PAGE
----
So when we do a software project most important thing first, we wind up doing repeated sweeps over the whole product, top to bottom, left to right, at each point along the way having the best possible whole kitchen for $1000, 2,000, and so on. Yes, this does require skill. Maybe we can’t always do it. Maybe there are teams who can’t do it at all but who can somehow magically use waterfall to get something good. We’re not here to talk about whether Agile works. We’re here to talk about estimates.
For my purposes, the key observations about the kitchen scenario are:
- it’s an unrealistic example of how a #NoEstimates person would deal with a project if it was a kitchen,
- even on a kitchen a #NoEstimates person would move to slicing, and
- kitchens are hard, software is soft.
If your customer wants estimates
Steve makes the point early on, and hammers it in later, that if your customer wants estimates, you should do estimates. This is a very common response when we talk about this topic and I think it’s almost always not as right as it might be4.
Our customer has a purpose and some constraints. Our job is to help them attain that purpose, within those constraints, through collaboration. The kitchen people’s purpose is to get a better kitchen, and the constraint is $30,000. The contractor needs to help them, and it seems almost certain that the best way to help them is to assist them in understanding how to allocate money to the various aspects of the kitchen, not just to “estimate”.
And in a real kitchen situation, the contractor would ask lots of questions intended to create mutual understanding of what could be done. When we can, we need to do that in software.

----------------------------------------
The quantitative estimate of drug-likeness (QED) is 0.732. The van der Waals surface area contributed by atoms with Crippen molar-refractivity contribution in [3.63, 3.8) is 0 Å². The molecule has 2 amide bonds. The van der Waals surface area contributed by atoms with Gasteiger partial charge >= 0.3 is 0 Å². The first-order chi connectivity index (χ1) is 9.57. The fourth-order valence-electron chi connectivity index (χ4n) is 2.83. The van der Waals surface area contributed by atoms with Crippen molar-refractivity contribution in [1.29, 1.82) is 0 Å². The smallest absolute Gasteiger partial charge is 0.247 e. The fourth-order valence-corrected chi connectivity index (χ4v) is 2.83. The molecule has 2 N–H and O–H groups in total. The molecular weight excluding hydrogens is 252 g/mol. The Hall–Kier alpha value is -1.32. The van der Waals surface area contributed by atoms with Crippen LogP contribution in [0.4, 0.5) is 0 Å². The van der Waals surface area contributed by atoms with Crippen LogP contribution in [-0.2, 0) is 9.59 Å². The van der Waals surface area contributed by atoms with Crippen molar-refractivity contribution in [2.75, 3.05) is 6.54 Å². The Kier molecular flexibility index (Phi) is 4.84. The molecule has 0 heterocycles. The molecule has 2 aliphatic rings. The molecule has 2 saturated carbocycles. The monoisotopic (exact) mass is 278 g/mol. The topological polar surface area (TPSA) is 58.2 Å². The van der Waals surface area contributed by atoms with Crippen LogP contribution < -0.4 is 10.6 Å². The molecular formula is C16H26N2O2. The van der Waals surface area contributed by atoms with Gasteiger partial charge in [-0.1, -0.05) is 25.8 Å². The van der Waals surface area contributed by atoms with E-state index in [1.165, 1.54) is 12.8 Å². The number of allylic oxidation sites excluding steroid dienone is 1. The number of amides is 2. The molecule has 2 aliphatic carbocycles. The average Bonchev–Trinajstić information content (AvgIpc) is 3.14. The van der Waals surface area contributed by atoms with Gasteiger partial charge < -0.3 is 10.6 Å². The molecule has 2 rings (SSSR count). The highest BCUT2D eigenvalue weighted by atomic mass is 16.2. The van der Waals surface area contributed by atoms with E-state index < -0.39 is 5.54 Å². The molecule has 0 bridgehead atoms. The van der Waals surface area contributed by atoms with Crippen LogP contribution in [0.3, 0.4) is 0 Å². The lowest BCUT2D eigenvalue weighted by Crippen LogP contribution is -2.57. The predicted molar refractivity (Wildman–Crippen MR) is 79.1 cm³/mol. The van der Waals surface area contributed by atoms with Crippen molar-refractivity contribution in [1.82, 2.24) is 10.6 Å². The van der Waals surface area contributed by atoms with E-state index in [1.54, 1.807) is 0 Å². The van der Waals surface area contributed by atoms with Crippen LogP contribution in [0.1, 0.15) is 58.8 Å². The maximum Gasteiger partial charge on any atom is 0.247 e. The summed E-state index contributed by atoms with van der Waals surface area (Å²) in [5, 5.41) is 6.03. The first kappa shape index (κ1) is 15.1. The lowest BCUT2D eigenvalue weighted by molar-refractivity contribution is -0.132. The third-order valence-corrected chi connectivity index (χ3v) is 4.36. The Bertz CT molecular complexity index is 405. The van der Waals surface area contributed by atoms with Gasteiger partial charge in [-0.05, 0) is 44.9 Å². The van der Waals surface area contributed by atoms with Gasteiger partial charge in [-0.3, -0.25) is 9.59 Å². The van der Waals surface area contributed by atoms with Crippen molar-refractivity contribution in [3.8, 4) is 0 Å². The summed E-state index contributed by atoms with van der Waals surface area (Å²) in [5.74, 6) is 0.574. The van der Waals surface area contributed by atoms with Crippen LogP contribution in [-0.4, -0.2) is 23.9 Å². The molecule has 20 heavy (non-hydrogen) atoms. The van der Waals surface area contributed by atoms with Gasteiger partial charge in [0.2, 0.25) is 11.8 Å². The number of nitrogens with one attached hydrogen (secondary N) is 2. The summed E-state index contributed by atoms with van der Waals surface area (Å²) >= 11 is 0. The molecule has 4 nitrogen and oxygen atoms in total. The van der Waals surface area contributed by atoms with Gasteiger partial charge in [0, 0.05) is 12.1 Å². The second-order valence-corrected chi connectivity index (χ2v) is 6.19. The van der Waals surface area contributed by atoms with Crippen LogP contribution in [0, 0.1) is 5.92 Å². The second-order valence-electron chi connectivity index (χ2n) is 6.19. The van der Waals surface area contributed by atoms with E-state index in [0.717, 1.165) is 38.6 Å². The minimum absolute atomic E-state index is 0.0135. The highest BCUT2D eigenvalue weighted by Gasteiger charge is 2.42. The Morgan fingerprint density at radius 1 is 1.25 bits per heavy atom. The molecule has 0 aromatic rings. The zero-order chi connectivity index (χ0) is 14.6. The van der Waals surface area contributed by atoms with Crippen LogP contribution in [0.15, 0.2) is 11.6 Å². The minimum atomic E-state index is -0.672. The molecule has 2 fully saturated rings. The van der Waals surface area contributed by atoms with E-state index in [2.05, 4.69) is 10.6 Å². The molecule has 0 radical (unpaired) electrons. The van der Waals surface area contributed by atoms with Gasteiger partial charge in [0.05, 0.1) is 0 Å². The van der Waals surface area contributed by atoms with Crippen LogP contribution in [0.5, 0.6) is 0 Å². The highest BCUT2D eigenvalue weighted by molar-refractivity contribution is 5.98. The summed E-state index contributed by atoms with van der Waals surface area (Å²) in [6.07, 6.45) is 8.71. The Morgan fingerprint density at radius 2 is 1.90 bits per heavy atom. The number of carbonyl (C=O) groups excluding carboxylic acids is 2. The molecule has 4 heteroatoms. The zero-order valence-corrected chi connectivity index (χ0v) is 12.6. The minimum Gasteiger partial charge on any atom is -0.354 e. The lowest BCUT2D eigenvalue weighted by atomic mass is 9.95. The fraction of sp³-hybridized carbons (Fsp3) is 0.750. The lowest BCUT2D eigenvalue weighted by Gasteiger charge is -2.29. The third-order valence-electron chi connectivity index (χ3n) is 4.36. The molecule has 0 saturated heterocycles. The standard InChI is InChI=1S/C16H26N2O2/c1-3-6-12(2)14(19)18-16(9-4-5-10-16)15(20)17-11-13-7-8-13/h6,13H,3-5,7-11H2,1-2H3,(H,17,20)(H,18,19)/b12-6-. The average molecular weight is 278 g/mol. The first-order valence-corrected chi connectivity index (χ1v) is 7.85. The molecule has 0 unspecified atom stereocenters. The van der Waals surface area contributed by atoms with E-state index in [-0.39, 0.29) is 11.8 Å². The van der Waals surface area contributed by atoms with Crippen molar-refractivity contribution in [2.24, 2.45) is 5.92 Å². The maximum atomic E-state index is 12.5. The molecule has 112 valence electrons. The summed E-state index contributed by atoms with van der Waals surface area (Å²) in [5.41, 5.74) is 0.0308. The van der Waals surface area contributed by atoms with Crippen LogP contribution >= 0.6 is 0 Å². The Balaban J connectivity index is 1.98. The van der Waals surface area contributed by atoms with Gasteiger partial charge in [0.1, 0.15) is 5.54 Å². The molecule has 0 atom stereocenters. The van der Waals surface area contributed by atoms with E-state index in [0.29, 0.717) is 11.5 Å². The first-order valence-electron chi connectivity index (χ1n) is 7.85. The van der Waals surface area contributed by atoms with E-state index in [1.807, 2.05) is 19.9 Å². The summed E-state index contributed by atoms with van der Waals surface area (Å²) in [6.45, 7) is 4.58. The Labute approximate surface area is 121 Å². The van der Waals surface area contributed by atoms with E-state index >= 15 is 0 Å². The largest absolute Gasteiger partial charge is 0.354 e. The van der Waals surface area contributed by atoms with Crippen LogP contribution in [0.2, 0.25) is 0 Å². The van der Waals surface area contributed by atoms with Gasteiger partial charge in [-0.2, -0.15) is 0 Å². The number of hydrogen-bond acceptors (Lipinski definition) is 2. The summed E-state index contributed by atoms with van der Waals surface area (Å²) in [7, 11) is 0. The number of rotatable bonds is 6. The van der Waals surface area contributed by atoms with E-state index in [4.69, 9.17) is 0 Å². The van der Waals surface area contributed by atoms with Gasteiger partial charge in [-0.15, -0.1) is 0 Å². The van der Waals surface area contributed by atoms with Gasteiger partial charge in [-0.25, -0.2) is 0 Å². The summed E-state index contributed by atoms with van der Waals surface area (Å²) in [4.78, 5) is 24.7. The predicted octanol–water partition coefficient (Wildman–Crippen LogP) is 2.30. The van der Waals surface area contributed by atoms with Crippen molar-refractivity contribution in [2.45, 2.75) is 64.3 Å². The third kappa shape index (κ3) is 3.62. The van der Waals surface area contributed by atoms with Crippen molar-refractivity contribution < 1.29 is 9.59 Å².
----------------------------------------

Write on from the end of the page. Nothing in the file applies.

When I was building that database product, there was no last time. It had literally never been done before, certainly not by our team and as it turns out, by no one else. There was no data to base estimates on.
Our mistake — my mistake — wasn’t an inability to estimate. It was an inability to build the product incrementally and get it out there in the hands of people who needed help.
Had I been able to do that, the customers would have been happier, revenue would have increased sooner, sales and marketing would have gotten off my back, better decisions would have been made, and I’d probably be driving a much better car.
For the problem for which I bought Steve’s Software Estimation book, my bottom line is:
I didn’t need better estimates. I didn’t need estimates at all. I needed earlier, more incremental delivery.
Interestingly enough, I still don’t know a good way to estimate something that has never been done before, after reading Steve’s book and Mike’s book and a lot of other books.
I do know how to build things incrementally and even if I knew how to estimate building the thing incrementally seems to me to be a better answer. Still, don’t get me wrong:
We Do Often Need Budgets
Imagine a different scenario for the kitchen. Folks say “We have a budget of $30,000”, and the contractor says:
“Great. Here are some pictures of $30,000 kitchens that I’ve done in the past. There are some pictures of kitchens that cost much less, and much more. That will give you an idea of what’s possible.